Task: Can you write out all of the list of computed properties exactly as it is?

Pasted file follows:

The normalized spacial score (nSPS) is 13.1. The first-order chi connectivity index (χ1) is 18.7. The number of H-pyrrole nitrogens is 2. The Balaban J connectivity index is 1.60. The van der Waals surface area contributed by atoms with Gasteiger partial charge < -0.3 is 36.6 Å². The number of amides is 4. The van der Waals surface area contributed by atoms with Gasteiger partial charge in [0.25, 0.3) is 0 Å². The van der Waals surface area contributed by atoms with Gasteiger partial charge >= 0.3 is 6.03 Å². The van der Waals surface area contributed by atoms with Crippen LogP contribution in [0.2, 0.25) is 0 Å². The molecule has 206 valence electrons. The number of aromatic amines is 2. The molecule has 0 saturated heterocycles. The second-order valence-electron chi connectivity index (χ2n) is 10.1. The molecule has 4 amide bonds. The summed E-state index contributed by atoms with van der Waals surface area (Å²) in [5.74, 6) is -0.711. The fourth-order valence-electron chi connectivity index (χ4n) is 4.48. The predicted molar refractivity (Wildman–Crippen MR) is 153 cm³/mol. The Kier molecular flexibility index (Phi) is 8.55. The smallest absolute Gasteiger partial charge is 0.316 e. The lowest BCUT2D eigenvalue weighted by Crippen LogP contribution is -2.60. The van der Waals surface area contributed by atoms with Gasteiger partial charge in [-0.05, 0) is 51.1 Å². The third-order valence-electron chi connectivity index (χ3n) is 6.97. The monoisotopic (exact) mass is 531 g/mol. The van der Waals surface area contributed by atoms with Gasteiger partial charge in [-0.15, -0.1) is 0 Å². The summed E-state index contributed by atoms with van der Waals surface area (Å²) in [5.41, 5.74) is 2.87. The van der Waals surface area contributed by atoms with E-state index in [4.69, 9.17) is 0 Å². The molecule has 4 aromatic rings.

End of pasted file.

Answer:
The normalized spacial score (nSPS) is 13.1. The first-order chi connectivity index (χ1) is 18.7. The number of H-pyrrole nitrogens is 2. The Balaban J connectivity index is 1.60. The van der Waals surface area contributed by atoms with Gasteiger partial charge < -0.3 is 36.6 Å². The number of amides is 4. The van der Waals surface area contributed by atoms with Gasteiger partial charge in [0.25, 0.3) is 0 Å². The van der Waals surface area contributed by atoms with Gasteiger partial charge >= 0.3 is 6.03 Å². The van der Waals surface area contributed by atoms with Crippen LogP contribution in [0.2, 0.25) is 0 Å². The molecule has 206 valence electrons. The number of aromatic amines is 2. The molecule has 0 saturated heterocycles. The second-order valence-electron chi connectivity index (χ2n) is 10.1. The molecule has 4 amide bonds. The summed E-state index contributed by atoms with van der Waals surface area (Å²) in [5.74, 6) is -0.711. The fourth-order valence-electron chi connectivity index (χ4n) is 4.48. The predicted molar refractivity (Wildman–Crippen MR) is 153 cm³/mol. The Kier molecular flexibility index (Phi) is 8.55. The smallest absolute Gasteiger partial charge is 0.316 e. The lowest BCUT2D eigenvalue weighted by Crippen LogP contribution is -2.60. The van der Waals surface area contributed by atoms with Gasteiger partial charge in [-0.05, 0) is 51.1 Å². The third-order valence-electron chi connectivity index (χ3n) is 6.97. The monoisotopic (exact) mass is 531 g/mol. The van der Waals surface area contributed by atoms with Gasteiger partial charge in [-0.15, -0.1) is 0 Å². The summed E-state index contributed by atoms with van der Waals surface area (Å²) in [5.41, 5.74) is 2.87. The van der Waals surface area contributed by atoms with E-state index in [4.69, 9.17) is 0 Å². The molecule has 4 aromatic rings.